Global Satellite Internet Era Notice?

According to the US Federal Communications Commission (FCC) press release, SpaceX, a private space company, has allowed 7,500 satellites to be manufactured. The satellite is part of the Starlink project, which aims to build 12,000 satellites designed for global Internet connectivity.

SpaceX announced the Star Link program in 2015. The FCC approved satellites precisely turn over the 335-346km orbit in the case of 7,518 units and the previously approved 4,425 satellites in the range of 1,110-1,325km above the ground. For reference, the International Space Station (ISS) is 409 kilometers above the ground, so there is no need to worry about conflicting with these satellites.

Today, satellite communications relies on satellites in geostationary orbit around 36,000 km. Maintaining a fixed position on the earth. However, the next 12,000 units will be used for low orbit (NGSO) trajectories close to the ground. SpaceX says the system will broaden the range of the Internet, including the ability to use the Internet in rural and remote areas.

Since all of the satellites are small, they can be manufactured at low cost. However, it can provide a broadband environment better than some expensive satellite in geostationary orbit. 12,000 of these satellites will join two Prototype satellites launched by Space X earlier this year.

Elon Muskaspace CEO has shown a passion for StarLink satellite. Last month, he reported that the project was too slow and some of his executives were fired. He also said he would like to launch several satellites in 2019.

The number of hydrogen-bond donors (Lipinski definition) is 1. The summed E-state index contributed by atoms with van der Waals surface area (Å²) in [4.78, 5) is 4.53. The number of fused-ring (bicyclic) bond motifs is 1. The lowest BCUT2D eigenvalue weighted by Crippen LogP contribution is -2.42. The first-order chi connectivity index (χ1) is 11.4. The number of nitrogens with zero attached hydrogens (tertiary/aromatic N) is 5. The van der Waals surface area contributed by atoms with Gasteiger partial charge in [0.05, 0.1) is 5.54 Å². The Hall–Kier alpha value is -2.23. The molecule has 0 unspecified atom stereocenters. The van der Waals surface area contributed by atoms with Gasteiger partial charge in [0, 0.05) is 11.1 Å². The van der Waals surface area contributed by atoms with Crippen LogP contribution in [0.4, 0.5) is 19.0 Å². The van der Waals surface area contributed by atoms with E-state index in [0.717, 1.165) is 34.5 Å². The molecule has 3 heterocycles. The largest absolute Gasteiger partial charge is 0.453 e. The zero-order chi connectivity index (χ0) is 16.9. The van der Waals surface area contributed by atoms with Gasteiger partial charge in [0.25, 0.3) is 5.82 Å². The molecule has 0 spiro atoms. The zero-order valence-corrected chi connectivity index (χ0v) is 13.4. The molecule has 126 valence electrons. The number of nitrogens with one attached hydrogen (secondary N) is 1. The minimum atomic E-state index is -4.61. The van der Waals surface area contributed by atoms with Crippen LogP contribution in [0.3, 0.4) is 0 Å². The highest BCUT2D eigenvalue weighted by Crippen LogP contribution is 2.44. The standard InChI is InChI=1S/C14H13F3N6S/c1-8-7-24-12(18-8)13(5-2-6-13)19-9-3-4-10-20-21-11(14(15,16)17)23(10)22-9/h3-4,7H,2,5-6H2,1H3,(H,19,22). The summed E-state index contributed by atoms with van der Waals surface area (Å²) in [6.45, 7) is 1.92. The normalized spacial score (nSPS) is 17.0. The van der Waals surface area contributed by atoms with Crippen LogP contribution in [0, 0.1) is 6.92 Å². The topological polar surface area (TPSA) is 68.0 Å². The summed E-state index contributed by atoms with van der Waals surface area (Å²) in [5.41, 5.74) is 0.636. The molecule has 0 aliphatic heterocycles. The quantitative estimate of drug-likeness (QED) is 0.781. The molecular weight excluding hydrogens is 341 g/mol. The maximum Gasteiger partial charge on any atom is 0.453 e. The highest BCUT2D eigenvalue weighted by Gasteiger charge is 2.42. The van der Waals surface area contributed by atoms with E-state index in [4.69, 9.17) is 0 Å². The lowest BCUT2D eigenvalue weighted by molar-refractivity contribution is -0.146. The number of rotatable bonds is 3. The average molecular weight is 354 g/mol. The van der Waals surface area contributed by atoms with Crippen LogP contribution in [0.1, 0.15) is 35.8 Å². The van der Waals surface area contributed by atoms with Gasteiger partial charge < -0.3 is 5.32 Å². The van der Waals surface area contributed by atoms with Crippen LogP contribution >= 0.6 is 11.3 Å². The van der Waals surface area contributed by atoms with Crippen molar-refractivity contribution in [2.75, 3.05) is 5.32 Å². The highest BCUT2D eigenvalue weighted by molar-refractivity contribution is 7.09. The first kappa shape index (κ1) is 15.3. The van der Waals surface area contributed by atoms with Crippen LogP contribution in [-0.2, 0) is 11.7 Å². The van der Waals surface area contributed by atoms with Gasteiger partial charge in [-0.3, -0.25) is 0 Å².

The FCC, meanwhile, has also launched a review of the rules for orbiting space debris. The European Commission says it wants to include measures to mitigate debris, but it remains unclear whether a specific rule or a recently approved satellite will follow it. The space debris that orbits the earth is already more than 500,000 pieces and is orbiting at a speed of 28,160km / h, which is 10 times more than the bullet average speed. For more information, please click here .



Through the monthly AHC PC and HowPC magazine era, he has watched 'technology age' in online IT media such as ZDNet, electronic newspaper Internet manager, editor of Consumer Journal Ivers, TechHolic publisher, and editor of Venture Square. I am curious about this market that is still full of vitality.

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